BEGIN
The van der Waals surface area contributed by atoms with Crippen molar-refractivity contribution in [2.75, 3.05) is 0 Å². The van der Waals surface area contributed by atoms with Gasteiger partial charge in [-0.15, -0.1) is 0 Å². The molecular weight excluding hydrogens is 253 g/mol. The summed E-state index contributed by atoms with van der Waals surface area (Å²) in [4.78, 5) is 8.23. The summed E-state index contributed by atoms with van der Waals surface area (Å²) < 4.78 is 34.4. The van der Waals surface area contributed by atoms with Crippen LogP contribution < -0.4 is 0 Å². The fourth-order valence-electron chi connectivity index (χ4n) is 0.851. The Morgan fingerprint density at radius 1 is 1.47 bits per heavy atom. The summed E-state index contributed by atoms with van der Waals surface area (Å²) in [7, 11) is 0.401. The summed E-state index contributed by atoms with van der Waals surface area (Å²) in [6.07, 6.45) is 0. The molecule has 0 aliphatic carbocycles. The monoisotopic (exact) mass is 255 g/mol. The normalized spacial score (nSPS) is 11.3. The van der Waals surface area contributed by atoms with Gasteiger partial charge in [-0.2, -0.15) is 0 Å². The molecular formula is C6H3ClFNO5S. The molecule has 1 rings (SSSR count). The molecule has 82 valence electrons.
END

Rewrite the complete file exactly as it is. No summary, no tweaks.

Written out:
The van der Waals surface area contributed by atoms with Crippen molar-refractivity contribution in [2.75, 3.05) is 0 Å². The van der Waals surface area contributed by atoms with Gasteiger partial charge in [-0.15, -0.1) is 0 Å². The molecular weight excluding hydrogens is 253 g/mol. The summed E-state index contributed by atoms with van der Waals surface area (Å²) in [4.78, 5) is 8.23. The summed E-state index contributed by atoms with van der Waals surface area (Å²) < 4.78 is 34.4. The van der Waals surface area contributed by atoms with Crippen LogP contribution < -0.4 is 0 Å². The fourth-order valence-electron chi connectivity index (χ4n) is 0.851. The Morgan fingerprint density at radius 1 is 1.47 bits per heavy atom. The summed E-state index contributed by atoms with van der Waals surface area (Å²) in [7, 11) is 0.401. The summed E-state index contributed by atoms with van der Waals surface area (Å²) in [6.07, 6.45) is 0. The molecule has 0 aliphatic carbocycles. The monoisotopic (exact) mass is 255 g/mol. The normalized spacial score (nSPS) is 11.3. The van der Waals surface area contributed by atoms with Gasteiger partial charge in [-0.2, -0.15) is 0 Å². The molecular formula is C6H3ClFNO5S. The molecule has 1 rings (SSSR count). The molecule has 82 valence electrons.